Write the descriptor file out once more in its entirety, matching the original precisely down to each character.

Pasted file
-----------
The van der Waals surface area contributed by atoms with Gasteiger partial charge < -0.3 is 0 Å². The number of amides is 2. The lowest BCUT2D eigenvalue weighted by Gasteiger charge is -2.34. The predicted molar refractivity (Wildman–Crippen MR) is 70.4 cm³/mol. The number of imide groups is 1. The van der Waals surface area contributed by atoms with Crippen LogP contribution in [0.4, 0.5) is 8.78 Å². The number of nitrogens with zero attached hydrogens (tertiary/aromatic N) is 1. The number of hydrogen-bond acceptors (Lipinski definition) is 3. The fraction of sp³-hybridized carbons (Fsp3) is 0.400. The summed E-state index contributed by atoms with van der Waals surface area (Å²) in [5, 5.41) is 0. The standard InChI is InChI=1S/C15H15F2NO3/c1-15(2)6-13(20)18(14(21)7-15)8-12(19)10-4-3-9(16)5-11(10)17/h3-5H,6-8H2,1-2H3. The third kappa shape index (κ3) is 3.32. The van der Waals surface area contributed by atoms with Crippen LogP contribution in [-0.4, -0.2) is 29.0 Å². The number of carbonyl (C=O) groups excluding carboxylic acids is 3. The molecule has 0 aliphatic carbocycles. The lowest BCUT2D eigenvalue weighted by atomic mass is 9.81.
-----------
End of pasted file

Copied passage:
The van der Waals surface area contributed by atoms with Gasteiger partial charge < -0.3 is 0 Å². The number of amides is 2. The lowest BCUT2D eigenvalue weighted by Gasteiger charge is -2.34. The predicted molar refractivity (Wildman–Crippen MR) is 70.4 cm³/mol. The number of imide groups is 1. The van der Waals surface area contributed by atoms with Crippen LogP contribution in [0.4, 0.5) is 8.78 Å². The number of nitrogens with zero attached hydrogens (tertiary/aromatic N) is 1. The number of hydrogen-bond acceptors (Lipinski definition) is 3. The fraction of sp³-hybridized carbons (Fsp3) is 0.400. The summed E-state index contributed by atoms with van der Waals surface area (Å²) in [5, 5.41) is 0. The standard InChI is InChI=1S/C15H15F2NO3/c1-15(2)6-13(20)18(14(21)7-15)8-12(19)10-4-3-9(16)5-11(10)17/h3-5H,6-8H2,1-2H3. The third kappa shape index (κ3) is 3.32. The van der Waals surface area contributed by atoms with Crippen LogP contribution in [-0.4, -0.2) is 29.0 Å². The number of carbonyl (C=O) groups excluding carboxylic acids is 3. The molecule has 0 aliphatic carbocycles. The lowest BCUT2D eigenvalue weighted by atomic mass is 9.81.